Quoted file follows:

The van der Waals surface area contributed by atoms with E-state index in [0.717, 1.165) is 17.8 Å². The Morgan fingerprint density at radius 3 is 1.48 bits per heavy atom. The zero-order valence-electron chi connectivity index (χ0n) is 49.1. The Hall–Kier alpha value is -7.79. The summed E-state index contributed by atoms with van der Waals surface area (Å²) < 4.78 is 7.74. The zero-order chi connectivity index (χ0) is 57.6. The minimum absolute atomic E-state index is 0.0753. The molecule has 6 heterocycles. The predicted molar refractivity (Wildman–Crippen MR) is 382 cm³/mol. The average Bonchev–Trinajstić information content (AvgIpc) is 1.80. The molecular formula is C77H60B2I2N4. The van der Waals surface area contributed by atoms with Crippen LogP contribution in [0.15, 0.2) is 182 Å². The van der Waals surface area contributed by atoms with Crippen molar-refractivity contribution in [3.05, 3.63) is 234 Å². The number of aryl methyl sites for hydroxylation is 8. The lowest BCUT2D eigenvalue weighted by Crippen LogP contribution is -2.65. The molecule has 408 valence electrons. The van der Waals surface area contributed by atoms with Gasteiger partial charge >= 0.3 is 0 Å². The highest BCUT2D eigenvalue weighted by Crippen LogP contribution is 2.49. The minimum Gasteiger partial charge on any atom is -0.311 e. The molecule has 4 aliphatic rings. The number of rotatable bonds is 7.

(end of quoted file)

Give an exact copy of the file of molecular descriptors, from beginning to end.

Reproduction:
The van der Waals surface area contributed by atoms with E-state index in [0.717, 1.165) is 17.8 Å². The Morgan fingerprint density at radius 3 is 1.48 bits per heavy atom. The zero-order valence-electron chi connectivity index (χ0n) is 49.1. The Hall–Kier alpha value is -7.79. The summed E-state index contributed by atoms with van der Waals surface area (Å²) < 4.78 is 7.74. The zero-order chi connectivity index (χ0) is 57.6. The minimum absolute atomic E-state index is 0.0753. The molecule has 6 heterocycles. The predicted molar refractivity (Wildman–Crippen MR) is 382 cm³/mol. The average Bonchev–Trinajstić information content (AvgIpc) is 1.80. The molecular formula is C77H60B2I2N4. The van der Waals surface area contributed by atoms with Crippen LogP contribution in [0.15, 0.2) is 182 Å². The van der Waals surface area contributed by atoms with Crippen molar-refractivity contribution in [3.05, 3.63) is 234 Å². The number of aryl methyl sites for hydroxylation is 8. The lowest BCUT2D eigenvalue weighted by Crippen LogP contribution is -2.65. The molecule has 408 valence electrons. The van der Waals surface area contributed by atoms with Gasteiger partial charge >= 0.3 is 0 Å². The highest BCUT2D eigenvalue weighted by Crippen LogP contribution is 2.49. The minimum Gasteiger partial charge on any atom is -0.311 e. The molecule has 4 aliphatic rings. The number of rotatable bonds is 7.